Handle Material (Wood Description)


As you begin to browse through this section, be aware that the material you select for the handle is responsible for much of the aura or style of the knife. Curiously, the handle is the first and third place a person’s eyes take in upon viewing a knife like this for the first time. Their eyes are immediately drawn to the beauty and any unusual aspect of the handle material. Then, they look at the blade, turn it over, touch it…but their gaze always returns to the handle.

Yes, one can possess function and beauty in a single knife. However, it is that delicate combination of the material selected and the knife maker’s craftsmanship that separates a knife that works from a work of art.

Browsing below, you will see many choice woods in “straight-grain”.  However, a specific piece of wood is considered “figured” when there are designs noticeably present in its grain. There are three terms commonly used to describe these figures. These occur in various types, but are somewhat rare exceptions to the ordinary wood. For example, while the wood from a walnut tree is indeed expensive, it’s price pales in comparison to a single piece of walnut burl.

To help in your decision making process, the “figured” types are explained below.  As you move on to the photographs of the wood available for your one of a kind knife’s Handle Material, you will have a unique understanding of the wood itself.




Spalting is any form of wood coloration caused by fungi. Most often found in dying trees, spalting also occurs in healthy, thriving trees that might have at one time experienced stress of some sort. However it happens, the unique coloration and patterns of spalted wood are highly prized and sought after by woodworkers all over the world.

Described most often by zone lines—spalting usually presents as dark dotting or winding lines…thin streaks of red, brown, black, or white. Zone lines do not occur due to any specific type of fungus, but are instead visible interaction zones in which different fungi have erected barriers to protect their “territory”. Zone lines do not damage the wood, however, if not harvested in time, the fungi responsible for creating zone lines often continue their work until the tree exhibits full decay.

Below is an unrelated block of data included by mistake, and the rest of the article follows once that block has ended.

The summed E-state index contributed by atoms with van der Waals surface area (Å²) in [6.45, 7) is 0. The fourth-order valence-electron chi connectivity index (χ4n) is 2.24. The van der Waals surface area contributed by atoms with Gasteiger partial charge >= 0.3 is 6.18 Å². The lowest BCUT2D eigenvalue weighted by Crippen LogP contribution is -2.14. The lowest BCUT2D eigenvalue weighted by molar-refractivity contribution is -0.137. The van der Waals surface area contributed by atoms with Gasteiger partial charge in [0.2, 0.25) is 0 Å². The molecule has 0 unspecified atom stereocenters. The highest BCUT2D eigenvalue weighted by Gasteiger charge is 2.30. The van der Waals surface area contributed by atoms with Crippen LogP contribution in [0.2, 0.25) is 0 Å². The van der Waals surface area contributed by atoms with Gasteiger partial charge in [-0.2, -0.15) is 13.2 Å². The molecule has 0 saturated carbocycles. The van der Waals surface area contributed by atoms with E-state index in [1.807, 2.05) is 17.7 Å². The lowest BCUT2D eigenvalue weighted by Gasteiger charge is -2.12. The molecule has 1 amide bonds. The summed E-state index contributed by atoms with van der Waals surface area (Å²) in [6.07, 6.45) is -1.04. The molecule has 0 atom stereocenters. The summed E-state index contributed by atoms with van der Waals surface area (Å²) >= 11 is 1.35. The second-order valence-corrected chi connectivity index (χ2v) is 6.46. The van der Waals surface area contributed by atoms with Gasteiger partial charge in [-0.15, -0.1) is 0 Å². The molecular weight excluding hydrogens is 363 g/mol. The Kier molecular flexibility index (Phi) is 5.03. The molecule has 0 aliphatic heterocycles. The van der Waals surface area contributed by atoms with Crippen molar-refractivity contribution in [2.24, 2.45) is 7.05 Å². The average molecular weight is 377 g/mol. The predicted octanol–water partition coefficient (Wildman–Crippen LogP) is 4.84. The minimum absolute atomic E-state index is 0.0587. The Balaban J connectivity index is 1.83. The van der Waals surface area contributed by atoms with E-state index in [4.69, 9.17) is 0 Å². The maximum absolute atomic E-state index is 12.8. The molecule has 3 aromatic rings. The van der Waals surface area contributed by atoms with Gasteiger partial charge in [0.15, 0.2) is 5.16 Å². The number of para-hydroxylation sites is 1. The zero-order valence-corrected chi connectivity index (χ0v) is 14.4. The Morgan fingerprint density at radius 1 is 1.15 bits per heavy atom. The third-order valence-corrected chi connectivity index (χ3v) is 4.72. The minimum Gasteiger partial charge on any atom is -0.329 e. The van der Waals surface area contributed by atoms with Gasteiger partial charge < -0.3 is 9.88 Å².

One more interesting note about spalting… harvesting a tree “in time” to take advantage of the high price commanded by spalted wood is always an accident. The spalted wood grain cannot be seen or predicted from outside the tree.



Often seen as a rounded outgrowth on a tree trunk or large limb, a burl results from a tree undergone some form of stress. This may be may be injury, virus or fungus. Almost all burled  wood is covered by bark and in certain species of trees, burls can grow to great size.

Burls yield a very peculiar and highly figured wood That outward growth on a tree hides a treasure inside—wood grain that has been redirected into sweeps and swirls. Burled wood can be extremely hard to “work” because its grain is twisted and interlocked, but this wild patterning also causes the wood to be dense, resistant to splitting, and of course, beautiful to polish.

Prized for its beauty and rarity, it is much sought after by furniture makers, artists, and sculptors. Burls are so highly valued, they are most often sliced into thin veneers for inlay in fine automobiles or musical instruments. In addition, some of the most expensive shotguns in the world—with prices well into six figures—cost so much because of the burled walnut stock. It has been said that man makes steel and he can do it in a day, but only God can decide to design a single burl in a specific tree—and when He does, years go into the effort.



Curly figure in wood is an amazing look and it is not completely clear what causes the phenomenon. Seen typically as a wavy pattern in the wood, the “curl” moves from light to dark to light again, giving the wood a three dimensional appearance.

Curling occurs in many different types of trees, most commonly Maple. Many consider Koa wood from Hawaii among the most beautiful (and rare) of all curled varieties. Curly wood has traditionally been used for instruments, specifically the backs and sides of violins.

The price of curly wood varies greatly, depending upon the tightness of the curl and the intensity or depth of the pattern.

Below, I have listed and described specific types of wood appropriate for the knife you are imagining.

These are selections that—while accessed from different locations around the world—are usually available in a reasonable amount of time.

Have fun comparing the choices!

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